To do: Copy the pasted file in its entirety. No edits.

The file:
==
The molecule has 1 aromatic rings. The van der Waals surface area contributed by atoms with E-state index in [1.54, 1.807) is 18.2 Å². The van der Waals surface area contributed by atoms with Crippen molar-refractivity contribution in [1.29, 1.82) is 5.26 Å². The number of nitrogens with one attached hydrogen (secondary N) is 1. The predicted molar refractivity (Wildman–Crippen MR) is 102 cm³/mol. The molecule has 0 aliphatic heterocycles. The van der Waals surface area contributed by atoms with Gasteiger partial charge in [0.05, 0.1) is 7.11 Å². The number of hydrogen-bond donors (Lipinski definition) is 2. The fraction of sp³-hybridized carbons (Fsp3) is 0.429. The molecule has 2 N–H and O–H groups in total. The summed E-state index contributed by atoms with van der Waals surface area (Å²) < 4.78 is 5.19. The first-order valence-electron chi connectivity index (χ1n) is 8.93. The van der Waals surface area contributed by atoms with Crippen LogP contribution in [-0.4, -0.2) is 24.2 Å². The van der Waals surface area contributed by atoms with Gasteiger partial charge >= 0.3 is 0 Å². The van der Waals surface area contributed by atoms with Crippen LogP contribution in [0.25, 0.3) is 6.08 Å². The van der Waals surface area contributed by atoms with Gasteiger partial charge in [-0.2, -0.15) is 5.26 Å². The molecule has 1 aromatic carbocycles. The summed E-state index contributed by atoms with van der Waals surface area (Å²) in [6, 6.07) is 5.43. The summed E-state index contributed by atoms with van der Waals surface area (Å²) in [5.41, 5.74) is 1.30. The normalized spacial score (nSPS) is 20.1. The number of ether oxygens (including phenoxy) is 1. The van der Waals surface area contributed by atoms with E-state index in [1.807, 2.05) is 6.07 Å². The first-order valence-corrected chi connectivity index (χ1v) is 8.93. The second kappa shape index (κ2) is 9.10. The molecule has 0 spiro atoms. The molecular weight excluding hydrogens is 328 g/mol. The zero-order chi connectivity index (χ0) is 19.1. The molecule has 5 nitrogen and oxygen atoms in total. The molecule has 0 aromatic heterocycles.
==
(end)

The molecule has 1 aromatic rings. The van der Waals surface area contributed by atoms with E-state index in [1.54, 1.807) is 18.2 Å². The van der Waals surface area contributed by atoms with Crippen molar-refractivity contribution in [1.29, 1.82) is 5.26 Å². The number of nitrogens with one attached hydrogen (secondary N) is 1. The predicted molar refractivity (Wildman–Crippen MR) is 102 cm³/mol. The molecule has 0 aliphatic heterocycles. The van der Waals surface area contributed by atoms with Gasteiger partial charge in [0.05, 0.1) is 7.11 Å². The number of hydrogen-bond donors (Lipinski definition) is 2. The fraction of sp³-hybridized carbons (Fsp3) is 0.429. The molecule has 2 N–H and O–H groups in total. The summed E-state index contributed by atoms with van der Waals surface area (Å²) < 4.78 is 5.19. The first-order valence-electron chi connectivity index (χ1n) is 8.93. The van der Waals surface area contributed by atoms with Crippen LogP contribution in [-0.4, -0.2) is 24.2 Å². The van der Waals surface area contributed by atoms with Gasteiger partial charge >= 0.3 is 0 Å². The van der Waals surface area contributed by atoms with Crippen LogP contribution in [0.25, 0.3) is 6.08 Å². The van der Waals surface area contributed by atoms with Gasteiger partial charge in [-0.2, -0.15) is 5.26 Å². The molecule has 1 aromatic carbocycles. The summed E-state index contributed by atoms with van der Waals surface area (Å²) in [6, 6.07) is 5.43. The summed E-state index contributed by atoms with van der Waals surface area (Å²) in [5.41, 5.74) is 1.30. The normalized spacial score (nSPS) is 20.1. The number of ether oxygens (including phenoxy) is 1. The van der Waals surface area contributed by atoms with E-state index in [1.807, 2.05) is 6.07 Å². The first-order valence-corrected chi connectivity index (χ1v) is 8.93. The second kappa shape index (κ2) is 9.10. The molecule has 0 spiro atoms. The molecular weight excluding hydrogens is 328 g/mol. The zero-order chi connectivity index (χ0) is 19.1. The molecule has 5 nitrogen and oxygen atoms in total. The molecule has 0 aromatic heterocycles.